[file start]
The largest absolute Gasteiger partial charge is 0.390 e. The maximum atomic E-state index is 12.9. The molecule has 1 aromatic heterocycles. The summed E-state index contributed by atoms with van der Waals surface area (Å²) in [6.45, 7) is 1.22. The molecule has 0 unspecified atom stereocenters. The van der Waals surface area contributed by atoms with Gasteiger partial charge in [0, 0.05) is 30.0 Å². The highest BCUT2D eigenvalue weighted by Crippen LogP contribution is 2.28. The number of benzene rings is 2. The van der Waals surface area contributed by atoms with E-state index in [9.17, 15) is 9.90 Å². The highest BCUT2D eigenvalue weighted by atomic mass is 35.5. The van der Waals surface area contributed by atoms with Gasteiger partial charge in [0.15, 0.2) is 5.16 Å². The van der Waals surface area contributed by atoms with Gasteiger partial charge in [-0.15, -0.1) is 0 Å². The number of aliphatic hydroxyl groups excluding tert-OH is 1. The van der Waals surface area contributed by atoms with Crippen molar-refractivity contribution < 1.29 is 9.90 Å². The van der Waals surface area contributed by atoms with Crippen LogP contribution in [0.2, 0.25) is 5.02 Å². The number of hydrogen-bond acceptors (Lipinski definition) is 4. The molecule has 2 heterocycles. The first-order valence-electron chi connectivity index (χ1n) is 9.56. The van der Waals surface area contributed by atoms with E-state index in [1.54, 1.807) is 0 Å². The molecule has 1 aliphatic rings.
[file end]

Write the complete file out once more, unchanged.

The largest absolute Gasteiger partial charge is 0.390 e. The maximum atomic E-state index is 12.9. The molecule has 1 aromatic heterocycles. The summed E-state index contributed by atoms with van der Waals surface area (Å²) in [6.45, 7) is 1.22. The molecule has 0 unspecified atom stereocenters. The van der Waals surface area contributed by atoms with Gasteiger partial charge in [0, 0.05) is 30.0 Å². The highest BCUT2D eigenvalue weighted by Crippen LogP contribution is 2.28. The number of benzene rings is 2. The van der Waals surface area contributed by atoms with E-state index in [9.17, 15) is 9.90 Å². The highest BCUT2D eigenvalue weighted by atomic mass is 35.5. The van der Waals surface area contributed by atoms with Gasteiger partial charge in [0.15, 0.2) is 5.16 Å². The van der Waals surface area contributed by atoms with Gasteiger partial charge in [-0.15, -0.1) is 0 Å². The number of aliphatic hydroxyl groups excluding tert-OH is 1. The van der Waals surface area contributed by atoms with Crippen molar-refractivity contribution < 1.29 is 9.90 Å². The van der Waals surface area contributed by atoms with Crippen LogP contribution in [0.2, 0.25) is 5.02 Å². The number of hydrogen-bond acceptors (Lipinski definition) is 4. The molecule has 2 heterocycles. The first-order valence-electron chi connectivity index (χ1n) is 9.56. The van der Waals surface area contributed by atoms with E-state index in [1.54, 1.807) is 0 Å². The molecule has 1 aliphatic rings.